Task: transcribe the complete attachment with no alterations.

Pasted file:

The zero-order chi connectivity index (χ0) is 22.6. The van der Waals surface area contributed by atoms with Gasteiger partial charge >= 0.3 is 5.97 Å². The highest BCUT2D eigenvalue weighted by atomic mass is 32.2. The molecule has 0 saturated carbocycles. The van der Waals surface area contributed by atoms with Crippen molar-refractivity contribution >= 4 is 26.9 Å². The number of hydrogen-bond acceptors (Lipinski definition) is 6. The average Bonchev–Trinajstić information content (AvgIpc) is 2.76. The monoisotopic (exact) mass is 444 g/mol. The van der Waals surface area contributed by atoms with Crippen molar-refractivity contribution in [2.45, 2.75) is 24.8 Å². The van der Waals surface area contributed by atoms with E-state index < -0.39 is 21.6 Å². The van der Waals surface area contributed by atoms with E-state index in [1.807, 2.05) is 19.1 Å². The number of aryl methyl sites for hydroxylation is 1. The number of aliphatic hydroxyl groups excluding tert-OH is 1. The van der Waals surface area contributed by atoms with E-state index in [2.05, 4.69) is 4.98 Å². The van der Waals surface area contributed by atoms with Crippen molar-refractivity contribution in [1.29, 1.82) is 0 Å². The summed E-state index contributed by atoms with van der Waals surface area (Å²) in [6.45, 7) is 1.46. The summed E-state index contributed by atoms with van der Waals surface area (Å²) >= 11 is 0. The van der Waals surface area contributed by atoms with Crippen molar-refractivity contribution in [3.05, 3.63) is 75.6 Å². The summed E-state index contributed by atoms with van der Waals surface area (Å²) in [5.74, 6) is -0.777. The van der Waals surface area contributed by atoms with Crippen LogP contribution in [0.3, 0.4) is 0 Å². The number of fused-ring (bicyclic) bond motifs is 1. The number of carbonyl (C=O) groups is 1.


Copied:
The zero-order chi connectivity index (χ0) is 22.6. The van der Waals surface area contributed by atoms with Gasteiger partial charge >= 0.3 is 5.97 Å². The highest BCUT2D eigenvalue weighted by atomic mass is 32.2. The molecule has 0 saturated carbocycles. The van der Waals surface area contributed by atoms with Crippen molar-refractivity contribution >= 4 is 26.9 Å². The number of hydrogen-bond acceptors (Lipinski definition) is 6. The average Bonchev–Trinajstić information content (AvgIpc) is 2.76. The monoisotopic (exact) mass is 444 g/mol. The van der Waals surface area contributed by atoms with Crippen molar-refractivity contribution in [2.45, 2.75) is 24.8 Å². The van der Waals surface area contributed by atoms with E-state index < -0.39 is 21.6 Å². The van der Waals surface area contributed by atoms with E-state index in [1.807, 2.05) is 19.1 Å². The number of aryl methyl sites for hydroxylation is 1. The number of aliphatic hydroxyl groups excluding tert-OH is 1. The van der Waals surface area contributed by atoms with E-state index in [2.05, 4.69) is 4.98 Å². The van der Waals surface area contributed by atoms with Crippen molar-refractivity contribution in [1.29, 1.82) is 0 Å². The summed E-state index contributed by atoms with van der Waals surface area (Å²) in [6.45, 7) is 1.46. The summed E-state index contributed by atoms with van der Waals surface area (Å²) >= 11 is 0. The van der Waals surface area contributed by atoms with Crippen molar-refractivity contribution in [3.05, 3.63) is 75.6 Å². The summed E-state index contributed by atoms with van der Waals surface area (Å²) in [5.74, 6) is -0.777. The van der Waals surface area contributed by atoms with Crippen LogP contribution in [0.3, 0.4) is 0 Å². The number of fused-ring (bicyclic) bond motifs is 1. The number of carbonyl (C=O) groups is 1.